Cultural Village

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Monsopiad Cultural Village is a historical site in the heartland of the Kadazandusun people. The Monsopiad Cultural Village was opened on the 1st of May 1996, in memory of the great and legendary Kadazan Warrior Monsopiad. The traditional village has been built on historical ground: on the very land where Monsopiad lived and roamed some three centuries ago.

Monsopiad Cultural Village

The Monsopiad Cultural Village is the only cultural village in Sabah, and a unique feature throughout Borneo in so far as It relates directly to a historical person: Monsopiad. The direct descendants of Monsopiad, his 6th and 7th generations have built, and presently manage, the village to remember their forefathers, and to give you an extraordinary insight into their ancient and rich culture. The Monsopiad Cultural Village is a private initiative that does not receive any grants from the Malaysian Government, but relies solely on the support of visitors.

Visiting the village, you contribute directly to the conservation of one of Malaysia’s rich cultural heritages!
Let us take you on a journey back into the past, to the days of head hunting and spirit worship, to the days when the Bobohizan, the female high priestess of the Kadazan and Dusun, ruled the villages and took care of the health and spiritual well-being of thetr people.

Generally recognized as the world’s largest water village, Kampong Ayer extends out over the Brunei River from both banks, and is home to around 30,000 peoples. Even four centuries ago, the size and complexity of Kampong Ayer greatly impressed the Magellan expedition, which received a stately welcome upon entering Brunei Bay in 1521.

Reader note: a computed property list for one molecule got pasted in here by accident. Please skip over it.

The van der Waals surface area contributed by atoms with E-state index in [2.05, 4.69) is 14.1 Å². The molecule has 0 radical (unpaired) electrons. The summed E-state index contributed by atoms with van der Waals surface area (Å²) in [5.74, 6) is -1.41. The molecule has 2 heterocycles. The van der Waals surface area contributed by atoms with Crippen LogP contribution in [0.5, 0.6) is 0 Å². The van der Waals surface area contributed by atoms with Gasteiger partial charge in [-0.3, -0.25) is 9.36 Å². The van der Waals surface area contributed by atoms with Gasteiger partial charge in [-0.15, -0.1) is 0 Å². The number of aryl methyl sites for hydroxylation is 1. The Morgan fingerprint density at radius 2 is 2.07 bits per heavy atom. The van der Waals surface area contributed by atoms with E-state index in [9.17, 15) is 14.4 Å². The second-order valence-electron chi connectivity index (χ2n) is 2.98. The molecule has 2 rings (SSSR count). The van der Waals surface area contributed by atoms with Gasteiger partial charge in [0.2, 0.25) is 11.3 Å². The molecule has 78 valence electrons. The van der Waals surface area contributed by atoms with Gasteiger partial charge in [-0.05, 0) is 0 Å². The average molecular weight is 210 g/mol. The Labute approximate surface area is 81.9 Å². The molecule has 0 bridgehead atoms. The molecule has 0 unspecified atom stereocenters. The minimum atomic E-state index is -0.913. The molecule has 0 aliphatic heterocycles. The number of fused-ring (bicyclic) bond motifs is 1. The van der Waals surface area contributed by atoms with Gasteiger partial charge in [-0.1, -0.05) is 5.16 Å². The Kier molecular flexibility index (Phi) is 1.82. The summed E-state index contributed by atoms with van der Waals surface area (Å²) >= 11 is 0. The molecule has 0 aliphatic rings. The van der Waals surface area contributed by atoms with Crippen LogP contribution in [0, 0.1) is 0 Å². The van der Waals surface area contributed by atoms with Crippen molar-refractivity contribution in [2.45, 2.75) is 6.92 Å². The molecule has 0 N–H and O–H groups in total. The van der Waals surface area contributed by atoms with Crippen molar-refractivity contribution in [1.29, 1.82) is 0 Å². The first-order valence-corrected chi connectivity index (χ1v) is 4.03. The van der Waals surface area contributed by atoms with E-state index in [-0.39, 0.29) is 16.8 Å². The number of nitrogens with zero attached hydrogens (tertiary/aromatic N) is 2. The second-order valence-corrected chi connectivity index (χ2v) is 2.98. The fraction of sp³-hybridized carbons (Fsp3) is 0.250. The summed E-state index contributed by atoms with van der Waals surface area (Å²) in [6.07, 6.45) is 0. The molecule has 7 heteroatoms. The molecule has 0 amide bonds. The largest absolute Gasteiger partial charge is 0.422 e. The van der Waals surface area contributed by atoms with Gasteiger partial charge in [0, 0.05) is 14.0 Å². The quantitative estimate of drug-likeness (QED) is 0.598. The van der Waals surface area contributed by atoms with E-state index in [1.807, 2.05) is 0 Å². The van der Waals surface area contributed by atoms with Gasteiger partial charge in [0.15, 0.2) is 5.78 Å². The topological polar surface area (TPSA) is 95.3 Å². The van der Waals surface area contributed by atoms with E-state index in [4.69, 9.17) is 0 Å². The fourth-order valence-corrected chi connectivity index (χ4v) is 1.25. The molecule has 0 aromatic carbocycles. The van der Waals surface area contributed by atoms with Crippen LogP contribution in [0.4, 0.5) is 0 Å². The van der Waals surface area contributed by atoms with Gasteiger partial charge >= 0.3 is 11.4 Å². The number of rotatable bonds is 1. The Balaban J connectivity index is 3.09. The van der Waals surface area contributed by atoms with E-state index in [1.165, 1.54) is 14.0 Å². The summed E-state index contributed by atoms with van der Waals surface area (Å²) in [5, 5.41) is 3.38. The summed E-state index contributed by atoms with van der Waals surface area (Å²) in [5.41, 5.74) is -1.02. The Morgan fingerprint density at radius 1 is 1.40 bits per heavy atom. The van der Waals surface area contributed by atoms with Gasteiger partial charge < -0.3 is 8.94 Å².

It is know to early European as the “Venice of the East”. It is claim to be the largest water village in the world and home to 30,000 peoples complete with schools, clinics, police station, shop and mosques.

Although most of the houses on stilts are now furnished with every modern amenity, a traditionally colorful and lively. This tour includes boat ride cruise along the Brunei River and visit to a private home to have tea & local cakes with local people.

Sarawak Cultural Village

To see Sarawak in one sunny day… this is the basic concept of the Sarawak Cultural Village, where the 48,000 square miles of Malaysia’s most majestic State are condensed into just 17 acres. One leisurely stroll opens seven homes to the visitor, seven cultures, including the famous longhouses of Borneo.

This living museum depicts the heritage of the major racial groups in Sarawak and conveniently portrays the respective lifestyle amidst 14 acres of equatorial vegetation. Here, it is possible to see Sarawak’s ethnic diversity at a glance. The handicraft is both bewildering and tempting, including the Kain Songket (Malay cloth with gold inlay), Pua Kumbu (Iban housewives textiles), Melanau Terendak (sunhat), Bidayuh tambok (basket), Iban parang (swords), Orang Ulu wood carving and Chinese ceramic.

The 45-minute cultural performance of songs, dances and entertainment is something you will not want to miss out during your visit to Sarawak.

Tamoi Cultural Village

The Tamoi Cultural Village is set among the picturesque Tamoi Tengah of Kampong Ayer, the centrepiece House of Mingai Zari showcases a lifestyle of a bygone era. The House is fashioned in 18th Century style and bedecked in traditional finery and antiques that go back 300 years. Cultural shows, traditional fishing and bird watching are among the myriad of activities available at the Village.

Kampung Bebuloh

There are two main water villages in Labuan namely Kampung Bebuloh and Kampung Patau-Patau. The residents are mainly the Brunei Malay. The wooden houses are built on stilts over water and are connected to each other by numerous walkways. Almost every house has its own boat. The houses can be quite large and they all have a cool verandah in front. Some are very eye-catching with pots of brightly colored bougainvillea and orchid plants. The villages are made up of large communities with shops, mosques and other facilities.

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